Last week we started the conversation about upstream activities in the oil and gas sector. This week we continue that conversation by delving into what is oil and gas exploration in layman’s terms.
What is exploration?
Exploration involves a search process for hydrocarbon deposits beneath the Earth’s surface. Petroleum geologists have mastered the art of looking for hydrocarbon deposits where conditions are similar to those where earlier deposits were found. There was no doubt that Guyana has hydrocarbon deposits. All of its neighbours connected by the sea do have active oil and gas wells, namely Venezuela, Trinidad, and Suriname.
A standard technique, called seismic surveys, is used to initially analyse the rock formation to ascertain if and when they should drill “wildcat wells”. A wildcat well is an exploration well to confirm the readings from the seismic surveys. Some of these wildcat wells will fail and some will succeed. In Guyana’s case, the “Liza 1” well drilled on behalf of Exxon was a success, while the “Eagle 1” well drilled on behalf of CGX was a failed wildcat well. (see map below)
In Guyana’s case, the main operator of the Stabroek Block is a company called Esso Exploration and Production Guyana Limited (EEPGL), which is owned by Exxon with a 45% interest, while Hess Corporation (USA) has a 30% interest, and the Chinese, by way of a company called CNOOC Limited, has a 25% interest. The operators secured from the Government of Guyana, by way of a Petroleum Prospective Licence which was signed in June 1999 by the then President Mrs. Janet Jagan, a lease to explore for oil and gas.
Drilling is physically creating a hole in the ground, called a “borehole”, which can either be a success or a failure. If it is a success, as in the case of the “Liza 1” well, then it will eventually become an oil and gas well. If it is a failure, as in the case of the Eagle well, it is capped (sealed) and abandoned.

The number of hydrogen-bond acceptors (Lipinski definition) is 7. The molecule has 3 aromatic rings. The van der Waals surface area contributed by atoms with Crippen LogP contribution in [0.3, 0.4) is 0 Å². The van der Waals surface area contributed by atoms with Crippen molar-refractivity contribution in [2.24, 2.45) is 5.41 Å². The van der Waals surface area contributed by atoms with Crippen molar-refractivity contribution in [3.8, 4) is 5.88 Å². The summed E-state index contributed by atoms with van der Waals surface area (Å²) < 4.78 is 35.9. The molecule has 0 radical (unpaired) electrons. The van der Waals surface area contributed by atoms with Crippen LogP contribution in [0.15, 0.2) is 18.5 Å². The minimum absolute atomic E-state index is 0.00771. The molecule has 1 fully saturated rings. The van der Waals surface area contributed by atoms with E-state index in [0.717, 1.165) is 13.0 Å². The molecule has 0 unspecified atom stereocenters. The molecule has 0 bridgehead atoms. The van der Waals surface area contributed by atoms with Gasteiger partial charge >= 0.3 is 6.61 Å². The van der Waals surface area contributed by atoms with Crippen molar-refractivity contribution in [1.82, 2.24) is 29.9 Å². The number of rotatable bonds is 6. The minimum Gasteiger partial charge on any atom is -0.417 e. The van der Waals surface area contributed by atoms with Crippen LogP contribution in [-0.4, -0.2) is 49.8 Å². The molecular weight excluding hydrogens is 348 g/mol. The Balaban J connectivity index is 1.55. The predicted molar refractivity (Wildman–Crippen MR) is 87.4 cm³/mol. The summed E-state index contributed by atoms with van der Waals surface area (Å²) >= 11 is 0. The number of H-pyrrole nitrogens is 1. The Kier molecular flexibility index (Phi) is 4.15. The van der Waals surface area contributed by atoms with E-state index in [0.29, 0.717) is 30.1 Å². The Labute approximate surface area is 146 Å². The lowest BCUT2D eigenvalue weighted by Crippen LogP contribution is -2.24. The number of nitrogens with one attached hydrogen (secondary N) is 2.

Specialist rig contractors and service companies in the “OIL SERVICES” business do this work. The specialist rig contractor that spudded (first bore) the well in March 2015 for Exxon was one of the world’s largest offshore drilling contractors, based in Switzerland. That company is called Transocean. They used a drill-ship called Deepwater Champion to accomplish the task. On any well site, there can be as many as 30 different service contractors providing expertise to the operator. I was reliably informed that there was no Guyanese company in that initial team, but several Trinidadian companies were contracted to offer critical support services to the specialist rig contractors during the days of exploration, earning valuable income for that country ‘s economy vs. the Guyanese economy.
The drilling of oil wells can be relatively simple (vertical for miles), or more complex, involving greater depth and some horizontal drilling. My understanding is that the “Liza 1” well was a complex well that involved the design of a snake-shaped oil well that required some amount of horizontal drilling to maximize the drainage potential of the well. (See picture below)
Next week, I shall explain the terms Dutch Disease, Midstream and Downstream.